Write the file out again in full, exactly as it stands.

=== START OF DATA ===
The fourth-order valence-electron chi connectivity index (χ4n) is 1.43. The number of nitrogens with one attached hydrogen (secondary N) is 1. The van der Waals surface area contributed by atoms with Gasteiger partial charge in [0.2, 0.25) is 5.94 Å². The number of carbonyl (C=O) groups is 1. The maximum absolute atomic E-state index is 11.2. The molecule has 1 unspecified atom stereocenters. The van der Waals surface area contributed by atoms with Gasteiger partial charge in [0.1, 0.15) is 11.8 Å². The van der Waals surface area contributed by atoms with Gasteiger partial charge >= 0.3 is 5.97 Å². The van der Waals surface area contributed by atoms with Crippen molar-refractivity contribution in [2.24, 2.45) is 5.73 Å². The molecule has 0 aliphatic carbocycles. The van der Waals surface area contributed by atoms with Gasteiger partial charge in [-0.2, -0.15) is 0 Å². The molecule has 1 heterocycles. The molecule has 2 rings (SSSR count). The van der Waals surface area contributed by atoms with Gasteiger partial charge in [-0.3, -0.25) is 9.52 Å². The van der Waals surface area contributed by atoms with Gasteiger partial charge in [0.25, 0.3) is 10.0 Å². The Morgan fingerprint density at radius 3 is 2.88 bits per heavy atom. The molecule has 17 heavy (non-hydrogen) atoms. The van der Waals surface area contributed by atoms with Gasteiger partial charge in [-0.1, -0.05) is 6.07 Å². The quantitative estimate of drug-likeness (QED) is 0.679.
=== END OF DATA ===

The fourth-order valence-electron chi connectivity index (χ4n) is 1.43. The number of nitrogens with one attached hydrogen (secondary N) is 1. The van der Waals surface area contributed by atoms with Gasteiger partial charge in [0.2, 0.25) is 5.94 Å². The number of carbonyl (C=O) groups is 1. The maximum absolute atomic E-state index is 11.2. The molecule has 1 unspecified atom stereocenters. The van der Waals surface area contributed by atoms with Gasteiger partial charge in [0.1, 0.15) is 11.8 Å². The van der Waals surface area contributed by atoms with Gasteiger partial charge >= 0.3 is 5.97 Å². The van der Waals surface area contributed by atoms with Crippen molar-refractivity contribution in [2.24, 2.45) is 5.73 Å². The molecule has 0 aliphatic carbocycles. The van der Waals surface area contributed by atoms with Gasteiger partial charge in [-0.2, -0.15) is 0 Å². The molecule has 1 heterocycles. The molecule has 2 rings (SSSR count). The van der Waals surface area contributed by atoms with Gasteiger partial charge in [-0.3, -0.25) is 9.52 Å². The van der Waals surface area contributed by atoms with Gasteiger partial charge in [0.25, 0.3) is 10.0 Å². The Morgan fingerprint density at radius 3 is 2.88 bits per heavy atom. The molecule has 17 heavy (non-hydrogen) atoms. The van der Waals surface area contributed by atoms with Gasteiger partial charge in [-0.1, -0.05) is 6.07 Å². The quantitative estimate of drug-likeness (QED) is 0.679.